So the results of the election were a stunning surprise. As Allen Hicken and Napon Jatusriptak observed in an analysis published in the ISEAS journal Contemporary Southeast Asia: “Thailand’s general elections on 14 May 2023 marked a seismic shift in its political landscape.”
Since his launch of Thai Rak Thai in 1998, parties backed by Thaksin had won every single general election in Thailand by a wide margin. But not this time.
Move Forward, which had only been in existence for two years and had no nationwide network to mobilise votes, achieved an extraordinary victory, with an incredible 14.44 million party list votes, winning 151 seats in parliament and becoming Thailand’s biggest party in terms of MPs in the House of Representatives.
Pheu Thai came second with 141 seats, and the two political vehicles of the coup leaders who had fallen out with each other a couple of years before the election, Prawit’s Palang Pracharat and Prayut’s United Thai Nation, performed poorly with 40 and 36 seats respectively.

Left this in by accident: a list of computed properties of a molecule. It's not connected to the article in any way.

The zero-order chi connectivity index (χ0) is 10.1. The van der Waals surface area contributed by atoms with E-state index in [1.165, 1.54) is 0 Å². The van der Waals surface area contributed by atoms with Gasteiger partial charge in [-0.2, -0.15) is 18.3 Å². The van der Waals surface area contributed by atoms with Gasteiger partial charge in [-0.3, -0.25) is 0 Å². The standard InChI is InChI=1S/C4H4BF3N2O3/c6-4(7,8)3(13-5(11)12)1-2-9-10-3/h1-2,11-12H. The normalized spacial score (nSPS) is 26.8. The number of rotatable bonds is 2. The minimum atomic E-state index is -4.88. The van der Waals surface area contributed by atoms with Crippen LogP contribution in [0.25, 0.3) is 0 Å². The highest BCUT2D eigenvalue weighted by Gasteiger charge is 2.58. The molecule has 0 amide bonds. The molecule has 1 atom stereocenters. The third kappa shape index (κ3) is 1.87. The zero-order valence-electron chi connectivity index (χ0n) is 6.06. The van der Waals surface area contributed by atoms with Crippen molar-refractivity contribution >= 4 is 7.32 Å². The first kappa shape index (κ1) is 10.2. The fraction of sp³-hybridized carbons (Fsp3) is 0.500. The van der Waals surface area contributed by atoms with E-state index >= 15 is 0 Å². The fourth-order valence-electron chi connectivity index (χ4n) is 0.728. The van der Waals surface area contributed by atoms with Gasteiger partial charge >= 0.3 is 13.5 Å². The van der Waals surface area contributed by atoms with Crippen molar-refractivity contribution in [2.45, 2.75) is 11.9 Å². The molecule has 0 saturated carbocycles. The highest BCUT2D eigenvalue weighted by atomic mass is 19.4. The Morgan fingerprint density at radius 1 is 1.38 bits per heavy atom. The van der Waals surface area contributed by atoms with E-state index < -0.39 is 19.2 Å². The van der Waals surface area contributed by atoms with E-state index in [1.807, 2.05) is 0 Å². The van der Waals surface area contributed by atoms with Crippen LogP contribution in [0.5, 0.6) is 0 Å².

As Hicken and Jatusripitak noted:
This disruptive outcome was grounded in two key transformations in the political landscape: longstanding regional and political divisions, often driven by economic concerns and polarizing views on Thaksin, were transcended by ideological rifts over structural reforms related to the monarchy and the military; and traditional local power dynamics — underpinned by money politics, patronage networks and political dynasties — were challenged by social media and social movements which have become driving forces in shaping political discourse, party-building and campaigning.
Move forward soon assembled a coalition with Pheu Thai and six smaller parties — Prachachart, Thai Sang Thai, Seri Ruam Thai, Fair, Palang Sangkhom Mai and Pheu Thai Ruam Phalang — to create a formidable bloc with 312 seats in the 500-member parliament.